Where Does Escrow Go

posted 5/9/2016 in Mortgage

What is escrow

If you’ve never worked in the mortgage industry, the word escrow probably doesn’t mean anything to you. But if you are looking to buy your first home, it is a word you should probably know.

What is escrow?

In order to effectively and wisely manage your mortgage and finances, it’s important to really understand what an escrow is and how it works. Escrow is money collected as part of your monthly mortgage payment that is used to pay your property taxes and homeowner’s insurance. The company you make your mortgage payment to, or your mortgage servicer, is the company that collects your escrow. Make sure you know who your mortgage servicer is; this can change from the company who you received your loan from.

How does escrow work?

Here’s how escrow works. An escrow account is set up when you close your loan. The three parts that make up your monthly mortgage payment are the principle, interest, and your escrow (property taxes and insurance). How much your escrow will be per month is based on your current property tax rate and your home’s yearly insurance premium, divided by 12. Since tax rates and insurance premiums can fluctuate, by law lenders can keep enough money in the account to cover two months’ worth of payments in the escrow account to cover any future increases. (Typically, that cushion is part of the loan closing costs.)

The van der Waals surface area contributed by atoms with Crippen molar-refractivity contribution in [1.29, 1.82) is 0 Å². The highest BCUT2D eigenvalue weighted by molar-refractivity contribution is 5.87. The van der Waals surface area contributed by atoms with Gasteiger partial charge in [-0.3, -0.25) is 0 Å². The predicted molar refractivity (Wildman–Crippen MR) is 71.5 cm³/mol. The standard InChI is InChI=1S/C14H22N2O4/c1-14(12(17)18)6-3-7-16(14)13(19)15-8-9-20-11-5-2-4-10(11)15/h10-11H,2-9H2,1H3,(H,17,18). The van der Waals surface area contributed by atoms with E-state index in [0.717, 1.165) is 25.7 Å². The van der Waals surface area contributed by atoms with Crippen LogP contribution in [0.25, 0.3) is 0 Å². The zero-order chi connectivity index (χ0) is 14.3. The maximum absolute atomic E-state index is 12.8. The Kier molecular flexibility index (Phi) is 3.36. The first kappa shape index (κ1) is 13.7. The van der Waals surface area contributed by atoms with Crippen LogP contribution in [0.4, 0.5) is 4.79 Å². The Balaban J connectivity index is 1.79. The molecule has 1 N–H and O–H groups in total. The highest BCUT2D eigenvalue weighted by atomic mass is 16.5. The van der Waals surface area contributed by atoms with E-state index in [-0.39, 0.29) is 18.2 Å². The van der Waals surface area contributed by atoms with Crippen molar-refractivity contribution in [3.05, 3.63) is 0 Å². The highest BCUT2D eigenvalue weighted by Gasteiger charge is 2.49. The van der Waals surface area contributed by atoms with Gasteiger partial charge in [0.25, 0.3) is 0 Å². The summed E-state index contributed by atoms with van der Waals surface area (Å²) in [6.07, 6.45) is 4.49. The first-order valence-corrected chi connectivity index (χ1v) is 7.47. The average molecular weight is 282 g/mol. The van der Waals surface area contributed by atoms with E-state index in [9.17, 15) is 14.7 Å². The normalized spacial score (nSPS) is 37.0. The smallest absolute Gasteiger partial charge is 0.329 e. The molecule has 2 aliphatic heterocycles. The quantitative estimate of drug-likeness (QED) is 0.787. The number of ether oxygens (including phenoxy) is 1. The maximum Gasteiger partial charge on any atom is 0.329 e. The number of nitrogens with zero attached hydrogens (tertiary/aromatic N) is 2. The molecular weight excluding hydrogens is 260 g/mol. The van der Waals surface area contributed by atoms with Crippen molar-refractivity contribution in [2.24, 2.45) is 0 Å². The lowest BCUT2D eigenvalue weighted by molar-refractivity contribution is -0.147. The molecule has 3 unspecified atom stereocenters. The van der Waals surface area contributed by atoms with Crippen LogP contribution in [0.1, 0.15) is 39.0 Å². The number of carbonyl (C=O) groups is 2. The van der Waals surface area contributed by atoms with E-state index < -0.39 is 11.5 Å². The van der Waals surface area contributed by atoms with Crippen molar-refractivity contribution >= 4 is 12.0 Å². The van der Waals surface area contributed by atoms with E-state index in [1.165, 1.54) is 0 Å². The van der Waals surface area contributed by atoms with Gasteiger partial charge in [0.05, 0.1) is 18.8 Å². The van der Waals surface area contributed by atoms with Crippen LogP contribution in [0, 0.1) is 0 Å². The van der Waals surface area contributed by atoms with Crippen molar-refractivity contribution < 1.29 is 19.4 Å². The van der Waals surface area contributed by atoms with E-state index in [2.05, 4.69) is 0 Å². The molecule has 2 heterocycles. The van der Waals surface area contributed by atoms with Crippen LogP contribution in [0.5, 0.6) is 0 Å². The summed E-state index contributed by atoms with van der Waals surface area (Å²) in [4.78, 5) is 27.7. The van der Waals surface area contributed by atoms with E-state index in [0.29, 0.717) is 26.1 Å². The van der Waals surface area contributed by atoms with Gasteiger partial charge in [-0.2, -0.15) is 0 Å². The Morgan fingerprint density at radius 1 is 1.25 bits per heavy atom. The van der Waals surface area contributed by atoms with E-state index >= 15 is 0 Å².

What's a benefit to escrow?

The nice thing about having an escrow is the shift of responsibility from you to your mortgage servicer to make your payments. Because it’s already part of your monthly mortgage payment, you can easily budget, knowing the set amount you’re going to pay every month. 

If you are still unsure about escrow and have more specific questions, we'd love to help clarify things for you! Sign up for a free consultation with one of our home loan experts and they can help walk you through the process and answer any questions you may have. Or if you think you're ready to take the next step, complete our short mortgage form to start the purchase process now!

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Lincoln Savings Bank, Member FDIC. Equal Housing Lender.

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